At Taymour Grahne Gallery this month, two artists explore the threat of collapse, creating works that hover on the brink—between order and chaos, structure and disintegration, the physical and immaterial. In “Parallel Realms,” Iraqi-Kurdish artist Walid Siti’s large-scale site-specific installation forms a towering structure of white ladders against a wall, evoking the mountains, pyramids, Ziggurats, and ladders of Kurdish folklore. The haphazardly arranged construction appears to defy the laws of gravity, suggesting an imminent breakdown.
His black-and-white paintings and works on paper employ the same vocabulary, but in two dimensions. In dense fields of cross-hatched black and white paint, undulating forms seem to emerge and disappear again, recurring pyramidal structures to draw their substance from the surrounding environment, and meld back into it. The terrains in Siti’s work—both two-dimensional and three-dimensional—refer to the topographies of his native Kurdistan, as well as forming a metaphor for the fragile and uncertain future of his homeland, and the weak foundations of Iraq’s reconstruction.
Similarly, in Corey Escoto’s “Surface Tension,” several rudimentary sculptures include cinder blocks balanced precariously on plywood boards. Escoto explores the tension between flat and physical forms, and between analog and digital, reversing the traditional relationship of image to subject so that the three-dimensional takes its cue from the two-dimensional. He presents manipulated Polaroid photos—resembling computer-generated collages—which he creates by shooting through hand-cut stencils and filters to abstract the view through his lens so that patterned surfaces and geometric objects appear to float in space.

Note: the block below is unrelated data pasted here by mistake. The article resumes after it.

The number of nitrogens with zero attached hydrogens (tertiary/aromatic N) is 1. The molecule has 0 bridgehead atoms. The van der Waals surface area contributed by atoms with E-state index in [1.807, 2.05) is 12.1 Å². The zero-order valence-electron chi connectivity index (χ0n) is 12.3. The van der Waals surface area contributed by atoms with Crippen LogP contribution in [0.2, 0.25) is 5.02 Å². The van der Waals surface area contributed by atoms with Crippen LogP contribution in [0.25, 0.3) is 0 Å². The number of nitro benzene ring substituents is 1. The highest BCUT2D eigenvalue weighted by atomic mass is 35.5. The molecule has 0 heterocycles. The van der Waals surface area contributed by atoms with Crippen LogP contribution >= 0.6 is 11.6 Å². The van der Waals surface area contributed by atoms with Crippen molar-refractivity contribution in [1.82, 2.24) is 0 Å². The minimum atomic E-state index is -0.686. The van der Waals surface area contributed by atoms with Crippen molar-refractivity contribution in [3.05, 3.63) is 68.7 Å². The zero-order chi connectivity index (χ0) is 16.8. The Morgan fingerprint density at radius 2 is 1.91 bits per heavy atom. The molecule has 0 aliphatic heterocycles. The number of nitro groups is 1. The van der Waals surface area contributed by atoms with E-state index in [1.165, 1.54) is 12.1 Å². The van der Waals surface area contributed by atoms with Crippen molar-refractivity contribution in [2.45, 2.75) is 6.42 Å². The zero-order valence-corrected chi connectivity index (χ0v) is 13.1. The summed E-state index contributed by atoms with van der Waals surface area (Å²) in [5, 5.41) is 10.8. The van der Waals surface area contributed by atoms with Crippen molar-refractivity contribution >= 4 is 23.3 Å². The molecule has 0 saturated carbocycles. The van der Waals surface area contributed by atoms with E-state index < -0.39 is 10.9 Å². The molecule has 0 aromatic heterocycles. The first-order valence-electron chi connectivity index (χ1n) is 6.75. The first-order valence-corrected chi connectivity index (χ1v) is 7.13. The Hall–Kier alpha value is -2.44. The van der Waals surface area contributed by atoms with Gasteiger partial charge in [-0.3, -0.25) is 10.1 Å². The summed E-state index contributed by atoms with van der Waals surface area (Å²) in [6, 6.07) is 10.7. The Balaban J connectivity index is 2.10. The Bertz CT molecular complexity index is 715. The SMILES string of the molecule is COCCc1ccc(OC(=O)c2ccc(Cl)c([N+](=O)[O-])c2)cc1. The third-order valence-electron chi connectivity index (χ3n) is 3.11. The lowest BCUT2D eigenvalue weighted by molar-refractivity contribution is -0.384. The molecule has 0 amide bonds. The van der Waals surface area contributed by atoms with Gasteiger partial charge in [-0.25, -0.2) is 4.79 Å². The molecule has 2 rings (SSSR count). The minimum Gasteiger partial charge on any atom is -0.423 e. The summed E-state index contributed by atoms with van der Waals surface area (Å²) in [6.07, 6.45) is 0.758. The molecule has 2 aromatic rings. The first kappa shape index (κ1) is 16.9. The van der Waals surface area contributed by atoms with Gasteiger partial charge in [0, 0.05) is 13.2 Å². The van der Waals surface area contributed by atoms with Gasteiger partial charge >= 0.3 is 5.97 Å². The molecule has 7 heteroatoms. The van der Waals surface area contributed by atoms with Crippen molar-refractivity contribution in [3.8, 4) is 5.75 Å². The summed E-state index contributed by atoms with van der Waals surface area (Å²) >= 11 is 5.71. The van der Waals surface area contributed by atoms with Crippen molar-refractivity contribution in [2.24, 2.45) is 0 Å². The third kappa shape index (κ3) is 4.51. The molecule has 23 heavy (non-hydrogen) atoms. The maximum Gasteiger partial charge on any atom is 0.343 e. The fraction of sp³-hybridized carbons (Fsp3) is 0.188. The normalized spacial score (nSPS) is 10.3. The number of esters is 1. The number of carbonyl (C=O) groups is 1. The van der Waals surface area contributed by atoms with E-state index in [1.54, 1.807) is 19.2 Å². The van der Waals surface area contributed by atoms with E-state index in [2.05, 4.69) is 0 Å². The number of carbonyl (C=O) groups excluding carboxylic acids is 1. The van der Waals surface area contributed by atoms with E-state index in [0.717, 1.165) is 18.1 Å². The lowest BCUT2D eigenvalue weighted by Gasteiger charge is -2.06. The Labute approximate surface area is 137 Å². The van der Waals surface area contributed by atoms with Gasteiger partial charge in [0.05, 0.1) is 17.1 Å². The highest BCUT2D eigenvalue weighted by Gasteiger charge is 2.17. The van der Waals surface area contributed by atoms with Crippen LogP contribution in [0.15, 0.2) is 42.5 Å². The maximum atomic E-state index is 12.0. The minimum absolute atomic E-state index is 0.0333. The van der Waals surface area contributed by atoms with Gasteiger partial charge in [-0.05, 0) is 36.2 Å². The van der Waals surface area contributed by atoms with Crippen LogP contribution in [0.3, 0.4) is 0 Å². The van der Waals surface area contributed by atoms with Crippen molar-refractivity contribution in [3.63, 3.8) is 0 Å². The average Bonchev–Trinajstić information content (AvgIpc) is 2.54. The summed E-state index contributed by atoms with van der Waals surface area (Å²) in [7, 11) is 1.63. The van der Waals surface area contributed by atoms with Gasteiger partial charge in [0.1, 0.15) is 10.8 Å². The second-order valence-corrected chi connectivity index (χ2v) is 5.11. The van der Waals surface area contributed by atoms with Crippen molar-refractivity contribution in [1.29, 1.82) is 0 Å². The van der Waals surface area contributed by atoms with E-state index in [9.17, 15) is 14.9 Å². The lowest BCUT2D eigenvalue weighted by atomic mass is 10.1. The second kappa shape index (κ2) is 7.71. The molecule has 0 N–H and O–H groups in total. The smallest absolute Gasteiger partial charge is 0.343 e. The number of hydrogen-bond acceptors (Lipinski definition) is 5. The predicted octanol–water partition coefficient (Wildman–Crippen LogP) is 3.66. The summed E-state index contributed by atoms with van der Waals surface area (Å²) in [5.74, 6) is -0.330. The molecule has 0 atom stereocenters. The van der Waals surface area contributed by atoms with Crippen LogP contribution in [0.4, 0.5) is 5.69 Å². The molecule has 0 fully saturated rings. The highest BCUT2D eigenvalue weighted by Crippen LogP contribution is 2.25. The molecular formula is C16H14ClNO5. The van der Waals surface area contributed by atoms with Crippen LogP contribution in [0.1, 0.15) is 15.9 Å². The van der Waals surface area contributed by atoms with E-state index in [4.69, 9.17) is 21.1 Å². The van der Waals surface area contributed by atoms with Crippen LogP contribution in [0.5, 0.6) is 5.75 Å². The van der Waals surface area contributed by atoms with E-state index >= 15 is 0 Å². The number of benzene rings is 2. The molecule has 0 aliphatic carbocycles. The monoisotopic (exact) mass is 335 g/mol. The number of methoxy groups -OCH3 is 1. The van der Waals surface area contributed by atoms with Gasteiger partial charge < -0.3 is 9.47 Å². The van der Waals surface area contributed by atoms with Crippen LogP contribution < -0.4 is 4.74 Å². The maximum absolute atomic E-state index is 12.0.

In the gallery, Escoto’s sculptures sit on decorative and textured plinths—some, like one of the gallery walls, are colored to create an ombre effect. The resulting works—both two- and three-dimensional—recall virtual realities where experiences of depth and flatness overlap, merge, and then diverge once more. Escoto’s three-dimensional works resonate playfully with his wall works, producing tension between the perception of permanence and ephemerality. Like Siti’s works, Escoto’s occupy a realm of in-betweenness; they are neither one thing nor another. Both challenge us to find stable ground and orient ourselves in shifting, frail, or uncertain terrains.